News Release

April 14, 2009
For Immediate Release

Contact: Barbara Isanski
(202) 293-9300
bisanski@psychologicalscience.org

Imagine This: Study Suggests Power of Imagination is More Than Just a Metaphor

We've heard it before: "Imagine yourself passing the exam or scoring a goal and it will happen." We may roll our eyes and think that's easier said than done, but in a new study in Psychological Science, a journal of the Association for Psychological Science, psychologists Christopher Davoli and Richard Abrams from Washington University suggest that the imagination may be more effective than we think in helping us reach our goals.

A group of students searched visual displays for specific letters (which were scattered among other letters serving as distractors) and identified them as quickly as possible by pressing a button. While performing this task, the students were asked to either imagine themselves holding the display monitor with both hands or with their hands behind their backs (it was emphasized that they were not to assume those poses, but just imagine them).

The results showed that simply imagining a posture may have effects that are similar to actually assuming the pose.  The participants spent more time searching the display when they imagined themselves holding the monitor, compared to when they imagined themselves with their hands behind their backs. The researchers suggest that the slower rate of searching indicates a more thorough analysis of items closer to the hands. Previous research has shown that we spend more time looking at items close to our hands (items close to us are usually more important than those further away), but this is the first study suggesting that merely imagining something close to our hands will cause us to pay more attention to it.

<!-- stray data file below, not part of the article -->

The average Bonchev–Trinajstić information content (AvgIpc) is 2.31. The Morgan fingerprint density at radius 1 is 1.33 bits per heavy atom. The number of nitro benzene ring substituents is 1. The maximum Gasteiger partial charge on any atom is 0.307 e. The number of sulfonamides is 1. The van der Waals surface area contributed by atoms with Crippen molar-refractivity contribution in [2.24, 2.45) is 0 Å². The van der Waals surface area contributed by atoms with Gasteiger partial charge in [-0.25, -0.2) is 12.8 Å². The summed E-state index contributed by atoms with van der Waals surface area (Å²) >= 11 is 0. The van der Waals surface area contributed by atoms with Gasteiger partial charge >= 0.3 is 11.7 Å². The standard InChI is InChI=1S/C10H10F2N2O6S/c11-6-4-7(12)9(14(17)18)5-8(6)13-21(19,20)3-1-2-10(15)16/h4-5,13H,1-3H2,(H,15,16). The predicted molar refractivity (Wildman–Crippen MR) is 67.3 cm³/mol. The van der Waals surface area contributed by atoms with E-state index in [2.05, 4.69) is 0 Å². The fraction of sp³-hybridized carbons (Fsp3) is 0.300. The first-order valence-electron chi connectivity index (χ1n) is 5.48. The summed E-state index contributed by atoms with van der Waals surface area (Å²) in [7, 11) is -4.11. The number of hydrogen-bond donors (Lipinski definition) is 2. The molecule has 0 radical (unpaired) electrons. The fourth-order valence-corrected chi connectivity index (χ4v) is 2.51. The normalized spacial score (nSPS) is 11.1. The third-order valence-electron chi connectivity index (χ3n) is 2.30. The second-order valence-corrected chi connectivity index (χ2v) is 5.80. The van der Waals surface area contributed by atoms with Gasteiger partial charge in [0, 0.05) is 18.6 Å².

The researchers suggest these findings indicate that our "peripersonal space" (the space around our body) can be extended into a space where an imagined posture would take us. They note there may be advantages to having this ability, such as determining if an action is realistic (e.g., "Can I reach the top shelf?") and helping us to avoid collisions. The authors conclude that the present study confirms "an idea that has long been espoused by motivational speakers, sports psychologists, and John Lennon alike: The imagination has the extraordinary capacity to shape reality."

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For more information about this study, please contact: Chris Davoli (ccdavoli@artsci.wustl.edu)

Psychological Science is ranked among the top 10 general psychology journals for impact by the Institute for Scientific Information. For a copy of the article "Reaching Out With the Imagination" and access to other Psychological Science research findings, please contact Barbara Isanski at 202-293-9300 or bisanski@psychologicalscience.org